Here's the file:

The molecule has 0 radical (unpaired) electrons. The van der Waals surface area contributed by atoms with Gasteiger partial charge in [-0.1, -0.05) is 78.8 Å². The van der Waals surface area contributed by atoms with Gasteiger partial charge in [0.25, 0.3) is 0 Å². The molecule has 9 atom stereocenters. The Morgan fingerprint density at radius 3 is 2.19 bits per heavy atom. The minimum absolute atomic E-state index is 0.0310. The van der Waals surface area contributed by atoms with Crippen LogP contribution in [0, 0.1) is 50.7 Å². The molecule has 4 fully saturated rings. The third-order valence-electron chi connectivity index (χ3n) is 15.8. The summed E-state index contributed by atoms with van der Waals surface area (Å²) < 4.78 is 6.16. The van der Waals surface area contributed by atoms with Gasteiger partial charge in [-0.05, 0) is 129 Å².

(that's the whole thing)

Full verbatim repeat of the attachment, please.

The molecule has 0 radical (unpaired) electrons. The van der Waals surface area contributed by atoms with Gasteiger partial charge in [-0.1, -0.05) is 78.8 Å². The van der Waals surface area contributed by atoms with Gasteiger partial charge in [0.25, 0.3) is 0 Å². The molecule has 9 atom stereocenters. The Morgan fingerprint density at radius 3 is 2.19 bits per heavy atom. The minimum absolute atomic E-state index is 0.0310. The van der Waals surface area contributed by atoms with Crippen LogP contribution in [0, 0.1) is 50.7 Å². The molecule has 4 fully saturated rings. The third-order valence-electron chi connectivity index (χ3n) is 15.8. The summed E-state index contributed by atoms with van der Waals surface area (Å²) < 4.78 is 6.16. The van der Waals surface area contributed by atoms with Gasteiger partial charge in [-0.05, 0) is 129 Å².